Over 3,000 basic school girls impregnated in UW Region - Study
| Updated Mar 16, 2017 at 3:58pm
A study conducted by a civil society organisation - Social Initiative for Literacy and Development Programme (SILDEP) - in 60 basic schools in the Upper East Region has revealed that 3,473 school-girls in the region became pregnant during the 2015/2016 academic year.
They were made up of 3,412 girls between the ages of 15 and 19, and 61 others below 14 years.
The Chief Executive Officer of SILDEP, Mr Moses Dramani Luri, disclosed this at a forum at Gwollu in the Sissala West District to mark International Women’s Day last week Wednesday.
Following the grave statistics, civil society groups that participated in the forum called for stronger law enforcement to save girls in the region from early sex and forced marriages.
The forum, which was preceded by a march by schoolgirls and some women through the streets of Gwollu, was organised by SILDEP in partnership with Plan Ghana which currently funds the SILDEP’s Girls Advocacy Alliance projec. It was attended by schoolgirls, mothers and other women from various fields.
Mr Luri said despite the obvious cases of defilement in the region, none of the cases was reported to the police.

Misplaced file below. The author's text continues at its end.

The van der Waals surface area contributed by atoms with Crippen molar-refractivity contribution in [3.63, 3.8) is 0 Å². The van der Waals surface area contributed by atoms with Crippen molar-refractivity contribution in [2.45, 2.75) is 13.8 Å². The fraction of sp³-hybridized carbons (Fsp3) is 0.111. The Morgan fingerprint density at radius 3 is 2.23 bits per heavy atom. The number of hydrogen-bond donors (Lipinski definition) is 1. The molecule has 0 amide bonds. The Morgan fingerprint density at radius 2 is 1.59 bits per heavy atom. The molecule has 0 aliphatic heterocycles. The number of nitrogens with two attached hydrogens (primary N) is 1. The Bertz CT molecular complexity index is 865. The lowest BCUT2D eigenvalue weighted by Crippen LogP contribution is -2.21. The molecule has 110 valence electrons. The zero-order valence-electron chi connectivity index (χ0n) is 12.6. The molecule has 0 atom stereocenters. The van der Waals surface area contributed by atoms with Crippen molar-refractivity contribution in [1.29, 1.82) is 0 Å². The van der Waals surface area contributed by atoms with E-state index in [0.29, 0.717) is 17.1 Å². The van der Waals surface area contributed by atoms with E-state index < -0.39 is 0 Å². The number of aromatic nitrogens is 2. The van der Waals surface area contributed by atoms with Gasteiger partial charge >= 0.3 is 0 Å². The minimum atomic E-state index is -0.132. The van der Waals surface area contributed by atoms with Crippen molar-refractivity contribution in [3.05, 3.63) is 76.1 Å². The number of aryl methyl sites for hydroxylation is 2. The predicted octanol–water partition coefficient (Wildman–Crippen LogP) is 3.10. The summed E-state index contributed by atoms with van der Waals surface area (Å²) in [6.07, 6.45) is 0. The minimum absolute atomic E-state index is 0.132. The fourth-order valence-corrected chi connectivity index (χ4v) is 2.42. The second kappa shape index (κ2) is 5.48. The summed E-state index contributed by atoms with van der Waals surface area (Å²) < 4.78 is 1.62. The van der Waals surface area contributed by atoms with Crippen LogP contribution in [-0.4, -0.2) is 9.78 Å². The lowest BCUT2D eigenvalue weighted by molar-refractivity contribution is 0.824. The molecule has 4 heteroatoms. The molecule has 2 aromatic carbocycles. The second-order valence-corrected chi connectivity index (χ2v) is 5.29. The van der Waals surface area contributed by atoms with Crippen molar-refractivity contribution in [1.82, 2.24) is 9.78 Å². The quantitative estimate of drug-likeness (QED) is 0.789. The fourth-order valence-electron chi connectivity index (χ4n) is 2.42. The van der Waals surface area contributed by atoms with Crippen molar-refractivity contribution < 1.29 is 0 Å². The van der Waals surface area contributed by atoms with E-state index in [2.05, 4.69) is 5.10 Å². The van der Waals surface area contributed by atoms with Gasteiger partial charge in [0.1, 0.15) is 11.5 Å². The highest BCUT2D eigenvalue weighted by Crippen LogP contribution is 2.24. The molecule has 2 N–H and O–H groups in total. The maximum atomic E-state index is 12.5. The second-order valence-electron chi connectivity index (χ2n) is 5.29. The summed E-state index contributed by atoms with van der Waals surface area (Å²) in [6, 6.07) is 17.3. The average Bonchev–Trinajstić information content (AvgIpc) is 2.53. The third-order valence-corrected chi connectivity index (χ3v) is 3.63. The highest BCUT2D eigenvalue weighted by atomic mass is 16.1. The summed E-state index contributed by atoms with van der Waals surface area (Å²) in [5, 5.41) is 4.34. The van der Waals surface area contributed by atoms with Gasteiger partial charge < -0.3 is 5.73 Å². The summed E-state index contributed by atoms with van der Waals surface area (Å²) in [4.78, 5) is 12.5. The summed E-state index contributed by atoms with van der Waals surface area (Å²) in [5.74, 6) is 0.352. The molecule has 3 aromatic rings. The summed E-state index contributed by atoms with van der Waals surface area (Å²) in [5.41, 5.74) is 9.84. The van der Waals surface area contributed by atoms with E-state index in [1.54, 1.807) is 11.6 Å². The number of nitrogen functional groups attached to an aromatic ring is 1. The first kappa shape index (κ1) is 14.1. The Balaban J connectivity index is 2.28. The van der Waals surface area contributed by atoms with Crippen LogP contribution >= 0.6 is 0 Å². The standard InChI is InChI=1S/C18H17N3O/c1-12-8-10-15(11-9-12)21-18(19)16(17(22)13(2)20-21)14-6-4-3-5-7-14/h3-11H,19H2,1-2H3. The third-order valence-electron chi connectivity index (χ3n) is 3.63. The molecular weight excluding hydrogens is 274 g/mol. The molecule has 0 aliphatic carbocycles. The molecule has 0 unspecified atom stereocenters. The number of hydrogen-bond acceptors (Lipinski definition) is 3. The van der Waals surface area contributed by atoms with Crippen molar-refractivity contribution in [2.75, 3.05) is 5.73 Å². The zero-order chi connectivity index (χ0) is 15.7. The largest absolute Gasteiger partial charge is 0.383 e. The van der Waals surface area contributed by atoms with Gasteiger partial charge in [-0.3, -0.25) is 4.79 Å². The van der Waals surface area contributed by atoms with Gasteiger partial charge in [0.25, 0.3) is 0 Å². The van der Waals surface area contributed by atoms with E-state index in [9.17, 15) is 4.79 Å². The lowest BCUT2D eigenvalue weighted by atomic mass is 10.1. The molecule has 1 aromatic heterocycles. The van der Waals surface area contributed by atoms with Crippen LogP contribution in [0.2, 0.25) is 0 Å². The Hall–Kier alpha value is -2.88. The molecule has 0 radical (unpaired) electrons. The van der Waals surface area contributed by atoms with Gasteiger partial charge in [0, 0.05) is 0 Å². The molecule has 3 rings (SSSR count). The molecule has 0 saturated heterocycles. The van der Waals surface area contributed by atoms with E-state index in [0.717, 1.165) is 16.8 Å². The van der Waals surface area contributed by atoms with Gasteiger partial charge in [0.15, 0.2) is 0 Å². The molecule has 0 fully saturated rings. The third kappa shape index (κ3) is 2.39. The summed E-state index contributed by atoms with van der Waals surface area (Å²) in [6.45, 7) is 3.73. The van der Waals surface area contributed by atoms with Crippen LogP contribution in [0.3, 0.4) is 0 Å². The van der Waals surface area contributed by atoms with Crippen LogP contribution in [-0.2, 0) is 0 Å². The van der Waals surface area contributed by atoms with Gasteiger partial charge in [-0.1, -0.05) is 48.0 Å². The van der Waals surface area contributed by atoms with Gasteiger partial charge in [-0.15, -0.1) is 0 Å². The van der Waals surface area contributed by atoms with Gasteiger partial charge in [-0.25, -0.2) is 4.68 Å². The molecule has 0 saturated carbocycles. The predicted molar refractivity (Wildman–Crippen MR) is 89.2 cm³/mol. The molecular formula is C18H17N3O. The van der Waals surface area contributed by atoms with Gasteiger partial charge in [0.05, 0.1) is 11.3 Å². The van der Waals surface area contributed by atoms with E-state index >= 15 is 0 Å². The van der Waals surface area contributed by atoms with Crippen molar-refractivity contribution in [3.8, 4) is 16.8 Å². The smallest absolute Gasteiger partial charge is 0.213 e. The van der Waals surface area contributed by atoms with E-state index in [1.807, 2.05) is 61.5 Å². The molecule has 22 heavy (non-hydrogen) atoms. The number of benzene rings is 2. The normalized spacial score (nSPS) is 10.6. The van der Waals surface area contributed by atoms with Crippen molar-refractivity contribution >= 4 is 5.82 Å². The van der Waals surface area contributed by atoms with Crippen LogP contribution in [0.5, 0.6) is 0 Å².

“This has a serious implication for law enforcement in the region,” he said.
He said in cases where girls between 16 and 18 years consented to sex leading to pregnancies, relatives of those girls negotiated for marriages or pushed the girls onto the partners to be catered for.
Mr Luri said what was even more worrying was the discovery that some basic school girls, particularly in Tumu, the capital of Sissala East District, had formed prostitution gangs that patronised nightclubs and other popular adult joints.
While indicating that circumstances of culture, attitude, poverty, information gap and illiteracy were major factors responsible for the situation, he added that; “Tackling gender-based violence is a strategic way to advance women’s rights and empowerment in several areas, ranging from health, education, work, freedom from violence and participation in public life.”
“I, therefore, call on the government to intensify its social intervention programmes,” he said.
The District Director of Education, Mr Francis Maali, blamed the girls and their parents for the high cases of early pregnancy and marriage.
Sharing his experiences with the media, Mr Maali said most parents neglected the responsibility of proper training of their children.
Two women at the function, Madam Patience Abavana, a hair dresser, and Madam Amamata Kassim, a seamstress, called for the involvement of men in the training of the girl child.
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